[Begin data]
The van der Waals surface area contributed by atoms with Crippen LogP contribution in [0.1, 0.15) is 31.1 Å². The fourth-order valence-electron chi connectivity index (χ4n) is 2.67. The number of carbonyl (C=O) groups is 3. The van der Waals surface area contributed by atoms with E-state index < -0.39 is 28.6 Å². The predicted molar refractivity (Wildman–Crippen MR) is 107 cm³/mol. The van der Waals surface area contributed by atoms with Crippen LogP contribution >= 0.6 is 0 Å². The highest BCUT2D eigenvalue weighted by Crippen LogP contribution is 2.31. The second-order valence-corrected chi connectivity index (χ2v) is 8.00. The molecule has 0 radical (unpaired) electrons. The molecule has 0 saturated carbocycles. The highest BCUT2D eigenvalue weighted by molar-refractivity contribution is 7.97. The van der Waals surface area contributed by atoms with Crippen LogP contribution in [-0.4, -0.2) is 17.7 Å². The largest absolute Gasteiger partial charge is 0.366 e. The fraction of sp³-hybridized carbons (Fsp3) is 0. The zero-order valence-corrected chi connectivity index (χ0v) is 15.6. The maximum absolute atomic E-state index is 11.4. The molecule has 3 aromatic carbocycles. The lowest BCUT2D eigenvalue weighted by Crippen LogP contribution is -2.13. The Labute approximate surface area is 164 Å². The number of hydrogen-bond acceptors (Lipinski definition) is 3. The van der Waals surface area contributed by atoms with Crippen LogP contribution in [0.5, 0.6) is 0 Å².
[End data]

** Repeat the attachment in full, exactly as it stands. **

The van der Waals surface area contributed by atoms with Crippen LogP contribution in [0.1, 0.15) is 31.1 Å². The fourth-order valence-electron chi connectivity index (χ4n) is 2.67. The number of carbonyl (C=O) groups is 3. The van der Waals surface area contributed by atoms with E-state index < -0.39 is 28.6 Å². The predicted molar refractivity (Wildman–Crippen MR) is 107 cm³/mol. The van der Waals surface area contributed by atoms with Crippen LogP contribution >= 0.6 is 0 Å². The highest BCUT2D eigenvalue weighted by Crippen LogP contribution is 2.31. The second-order valence-corrected chi connectivity index (χ2v) is 8.00. The molecule has 0 radical (unpaired) electrons. The molecule has 0 saturated carbocycles. The highest BCUT2D eigenvalue weighted by molar-refractivity contribution is 7.97. The van der Waals surface area contributed by atoms with Crippen LogP contribution in [-0.4, -0.2) is 17.7 Å². The largest absolute Gasteiger partial charge is 0.366 e. The fraction of sp³-hybridized carbons (Fsp3) is 0. The zero-order valence-corrected chi connectivity index (χ0v) is 15.6. The maximum absolute atomic E-state index is 11.4. The molecule has 3 aromatic carbocycles. The lowest BCUT2D eigenvalue weighted by Crippen LogP contribution is -2.13. The Labute approximate surface area is 164 Å². The number of hydrogen-bond acceptors (Lipinski definition) is 3. The van der Waals surface area contributed by atoms with Crippen LogP contribution in [0.5, 0.6) is 0 Å².